Sometimes friends, puzzled by his choice at home, remind him that a modern dishwasher supposedly uses less water gallons on average—than the typical hand-washer. But they don’t know Artie, who can do it with only 3. Besides, for Artie it’s not just about saving water it’s an act of meditation. Warm sudsy water, the circular motions of a good sponge, a well-designed dish drainer, a pitcher of boiling water. Maybe there’s some good music or maybe he’s just alone with his thoughts, back on the river in his mind. For Artie, washing dishes is largely about the process, the result being the satisfaction of knowing you’ve done one thing right, and well, and with mindful attention to the beauty of each dish and the function that it has served to nourish the body and soul.
The Buddhists know this well. “I enjoy taking my time with each dish, being fully aware of the dish, the water, and each movement of my hands,” writes philosopher Thich Nhat Hanh. “The dishes themselves and that fact that I am here washing them are miracles.”
We have a 15-year-old dishwasher , and we use it all the time while I admire Artie, I’ve always figured I have different ways to meditate. But recently, we left our house in Boulder and went off to San Francisco for a semester, renting a 1-bedroom apartment. Right after we signed the lease, the landlady called back. “I forgot to mention,” she said sheepishly. “There’s no dishwasher.”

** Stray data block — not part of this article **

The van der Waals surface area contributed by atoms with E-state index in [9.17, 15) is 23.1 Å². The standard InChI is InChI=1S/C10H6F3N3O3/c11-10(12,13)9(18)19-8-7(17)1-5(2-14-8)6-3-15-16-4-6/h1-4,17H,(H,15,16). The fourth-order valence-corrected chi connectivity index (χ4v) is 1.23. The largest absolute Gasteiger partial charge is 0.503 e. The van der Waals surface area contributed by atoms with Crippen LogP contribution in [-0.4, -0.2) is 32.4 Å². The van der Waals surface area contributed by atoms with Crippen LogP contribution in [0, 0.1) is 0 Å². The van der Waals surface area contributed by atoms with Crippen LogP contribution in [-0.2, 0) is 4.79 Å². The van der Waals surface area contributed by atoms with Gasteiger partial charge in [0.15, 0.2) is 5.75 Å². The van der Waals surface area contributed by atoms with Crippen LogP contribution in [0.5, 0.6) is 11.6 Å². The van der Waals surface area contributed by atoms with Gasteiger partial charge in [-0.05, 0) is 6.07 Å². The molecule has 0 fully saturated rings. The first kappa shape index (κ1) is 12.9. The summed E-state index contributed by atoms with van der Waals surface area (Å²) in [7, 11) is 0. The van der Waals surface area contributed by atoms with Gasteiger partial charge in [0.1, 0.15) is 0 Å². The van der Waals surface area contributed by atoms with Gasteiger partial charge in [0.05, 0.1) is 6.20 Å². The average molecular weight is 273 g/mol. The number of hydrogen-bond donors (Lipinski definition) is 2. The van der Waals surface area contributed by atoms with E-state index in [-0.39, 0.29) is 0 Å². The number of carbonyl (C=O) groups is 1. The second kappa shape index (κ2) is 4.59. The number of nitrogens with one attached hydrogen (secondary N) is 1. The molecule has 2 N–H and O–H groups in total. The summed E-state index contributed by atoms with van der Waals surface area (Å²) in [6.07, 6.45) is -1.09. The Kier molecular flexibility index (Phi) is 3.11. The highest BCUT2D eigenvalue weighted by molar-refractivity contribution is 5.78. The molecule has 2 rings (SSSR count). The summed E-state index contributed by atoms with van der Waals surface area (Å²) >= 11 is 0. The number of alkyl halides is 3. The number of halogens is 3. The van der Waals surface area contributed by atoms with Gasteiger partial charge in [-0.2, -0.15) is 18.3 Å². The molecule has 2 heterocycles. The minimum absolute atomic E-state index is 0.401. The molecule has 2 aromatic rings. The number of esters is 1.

I wasn’t wild about it, but then I thought, well, okay, we’ll just pretend we’re on the river.
And we did. The apartment had a minimum of dishes: 4 plates, 4 bowls, 2 mugs, 2 wine glasses, and a handful of water glasses. No specialty dessert plates, no extra set of dishes to tap into when everything else was dirty you used it, you washed it. There was a full supply of cookware, but knowing we had to wash everything by hand, we made a lot of one-skillet meals.
And when the time came to clean up, my husband and I worked together, one washing, the other drying and putting away. We chatted. We appreciated the simplicity of the equipment: a few squirts of sudsy Joy, thick, softly lined rubber gloves, a squat, round scrub-brush, and lint-free linen towels. We took pleasure in rinsing the dishes in scalding water, since it yielded streak-free plates and clear spotless glasses. And within fifteen or twenty minutes, the kitchen was clean and quiet (no humming dishwasher), and everything was put away.
Of course there were times when a sink full of dirty dishes was the final insult to a bad day. Crusted food, congealed grease, dried egg yolk and avocado—sometimes I wanted nothing but to go to bed so a bunch of elves could come in and clean up while I slept. I can feel really sorry for myself sometimes, and on those nights, after reconciling myself to the task, I𠆝 fume at the landlady for not updating this old fashioned kitchen.